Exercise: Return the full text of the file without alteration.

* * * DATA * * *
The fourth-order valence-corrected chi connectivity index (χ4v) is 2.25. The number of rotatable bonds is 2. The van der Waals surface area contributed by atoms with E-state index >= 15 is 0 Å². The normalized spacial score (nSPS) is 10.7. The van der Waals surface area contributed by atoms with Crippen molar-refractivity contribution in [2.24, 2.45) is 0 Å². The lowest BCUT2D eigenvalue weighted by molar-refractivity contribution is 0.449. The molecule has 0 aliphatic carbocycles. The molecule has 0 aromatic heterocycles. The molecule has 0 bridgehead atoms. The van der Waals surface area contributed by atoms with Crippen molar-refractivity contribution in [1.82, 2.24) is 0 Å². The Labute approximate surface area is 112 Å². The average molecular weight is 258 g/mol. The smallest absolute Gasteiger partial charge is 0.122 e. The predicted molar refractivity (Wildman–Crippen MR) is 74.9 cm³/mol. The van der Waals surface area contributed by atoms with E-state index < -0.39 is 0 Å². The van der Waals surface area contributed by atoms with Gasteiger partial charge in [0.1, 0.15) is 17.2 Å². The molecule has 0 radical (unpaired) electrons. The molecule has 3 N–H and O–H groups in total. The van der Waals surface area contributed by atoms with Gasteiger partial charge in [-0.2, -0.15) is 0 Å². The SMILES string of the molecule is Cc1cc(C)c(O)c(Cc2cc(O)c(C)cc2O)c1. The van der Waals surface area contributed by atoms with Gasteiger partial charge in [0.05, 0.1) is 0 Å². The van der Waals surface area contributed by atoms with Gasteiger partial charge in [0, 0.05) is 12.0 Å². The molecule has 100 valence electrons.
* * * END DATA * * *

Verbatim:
The fourth-order valence-corrected chi connectivity index (χ4v) is 2.25. The number of rotatable bonds is 2. The van der Waals surface area contributed by atoms with E-state index >= 15 is 0 Å². The normalized spacial score (nSPS) is 10.7. The van der Waals surface area contributed by atoms with Crippen molar-refractivity contribution in [2.24, 2.45) is 0 Å². The lowest BCUT2D eigenvalue weighted by molar-refractivity contribution is 0.449. The molecule has 0 aliphatic carbocycles. The molecule has 0 aromatic heterocycles. The molecule has 0 bridgehead atoms. The van der Waals surface area contributed by atoms with Crippen molar-refractivity contribution in [1.82, 2.24) is 0 Å². The Labute approximate surface area is 112 Å². The average molecular weight is 258 g/mol. The smallest absolute Gasteiger partial charge is 0.122 e. The predicted molar refractivity (Wildman–Crippen MR) is 74.9 cm³/mol. The van der Waals surface area contributed by atoms with E-state index < -0.39 is 0 Å². The van der Waals surface area contributed by atoms with Gasteiger partial charge in [0.1, 0.15) is 17.2 Å². The molecule has 0 radical (unpaired) electrons. The molecule has 3 N–H and O–H groups in total. The van der Waals surface area contributed by atoms with Gasteiger partial charge in [-0.2, -0.15) is 0 Å². The SMILES string of the molecule is Cc1cc(C)c(O)c(Cc2cc(O)c(C)cc2O)c1. The van der Waals surface area contributed by atoms with Gasteiger partial charge in [0.05, 0.1) is 0 Å². The van der Waals surface area contributed by atoms with Gasteiger partial charge in [0, 0.05) is 12.0 Å². The molecule has 100 valence electrons.